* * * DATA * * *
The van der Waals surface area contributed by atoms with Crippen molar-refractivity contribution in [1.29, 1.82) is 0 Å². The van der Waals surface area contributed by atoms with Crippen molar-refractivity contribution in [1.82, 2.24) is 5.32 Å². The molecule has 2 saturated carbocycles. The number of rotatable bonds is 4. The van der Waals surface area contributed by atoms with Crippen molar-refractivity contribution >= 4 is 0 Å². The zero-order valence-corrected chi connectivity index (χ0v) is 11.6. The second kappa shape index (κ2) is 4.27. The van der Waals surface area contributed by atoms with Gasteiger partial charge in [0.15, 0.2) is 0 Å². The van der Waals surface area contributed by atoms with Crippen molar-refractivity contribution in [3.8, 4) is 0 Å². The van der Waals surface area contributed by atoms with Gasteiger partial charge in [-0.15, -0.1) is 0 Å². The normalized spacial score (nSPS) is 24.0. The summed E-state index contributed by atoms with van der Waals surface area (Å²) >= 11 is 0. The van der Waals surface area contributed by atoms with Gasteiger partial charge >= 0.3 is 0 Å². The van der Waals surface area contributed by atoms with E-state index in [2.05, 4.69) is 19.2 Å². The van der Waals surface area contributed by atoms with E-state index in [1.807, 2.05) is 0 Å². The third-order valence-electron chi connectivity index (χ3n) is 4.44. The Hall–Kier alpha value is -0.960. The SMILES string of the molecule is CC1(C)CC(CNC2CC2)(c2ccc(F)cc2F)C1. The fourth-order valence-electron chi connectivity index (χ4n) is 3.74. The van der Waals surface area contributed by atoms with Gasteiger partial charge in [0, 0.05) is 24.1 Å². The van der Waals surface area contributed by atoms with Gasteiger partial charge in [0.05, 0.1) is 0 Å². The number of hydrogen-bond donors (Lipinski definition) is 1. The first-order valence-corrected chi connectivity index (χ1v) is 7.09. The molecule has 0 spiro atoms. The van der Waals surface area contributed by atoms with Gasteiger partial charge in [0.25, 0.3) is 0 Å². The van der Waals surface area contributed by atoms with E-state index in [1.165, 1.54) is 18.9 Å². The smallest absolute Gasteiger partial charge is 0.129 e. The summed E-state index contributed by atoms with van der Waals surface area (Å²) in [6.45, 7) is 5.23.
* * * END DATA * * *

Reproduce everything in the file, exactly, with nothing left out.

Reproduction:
The van der Waals surface area contributed by atoms with Crippen molar-refractivity contribution in [1.29, 1.82) is 0 Å². The van der Waals surface area contributed by atoms with Crippen molar-refractivity contribution in [1.82, 2.24) is 5.32 Å². The molecule has 2 saturated carbocycles. The number of rotatable bonds is 4. The van der Waals surface area contributed by atoms with Crippen molar-refractivity contribution >= 4 is 0 Å². The zero-order valence-corrected chi connectivity index (χ0v) is 11.6. The second kappa shape index (κ2) is 4.27. The van der Waals surface area contributed by atoms with Gasteiger partial charge in [0.15, 0.2) is 0 Å². The van der Waals surface area contributed by atoms with Crippen molar-refractivity contribution in [3.8, 4) is 0 Å². The van der Waals surface area contributed by atoms with Gasteiger partial charge in [-0.15, -0.1) is 0 Å². The normalized spacial score (nSPS) is 24.0. The summed E-state index contributed by atoms with van der Waals surface area (Å²) >= 11 is 0. The van der Waals surface area contributed by atoms with Gasteiger partial charge >= 0.3 is 0 Å². The van der Waals surface area contributed by atoms with E-state index in [2.05, 4.69) is 19.2 Å². The van der Waals surface area contributed by atoms with E-state index in [1.807, 2.05) is 0 Å². The third-order valence-electron chi connectivity index (χ3n) is 4.44. The Hall–Kier alpha value is -0.960. The SMILES string of the molecule is CC1(C)CC(CNC2CC2)(c2ccc(F)cc2F)C1. The fourth-order valence-electron chi connectivity index (χ4n) is 3.74. The van der Waals surface area contributed by atoms with Gasteiger partial charge in [0, 0.05) is 24.1 Å². The van der Waals surface area contributed by atoms with Gasteiger partial charge in [0.05, 0.1) is 0 Å². The number of hydrogen-bond donors (Lipinski definition) is 1. The first-order valence-corrected chi connectivity index (χ1v) is 7.09. The molecule has 0 spiro atoms. The van der Waals surface area contributed by atoms with Gasteiger partial charge in [0.25, 0.3) is 0 Å². The van der Waals surface area contributed by atoms with E-state index in [1.165, 1.54) is 18.9 Å². The smallest absolute Gasteiger partial charge is 0.129 e. The summed E-state index contributed by atoms with van der Waals surface area (Å²) in [6.45, 7) is 5.23.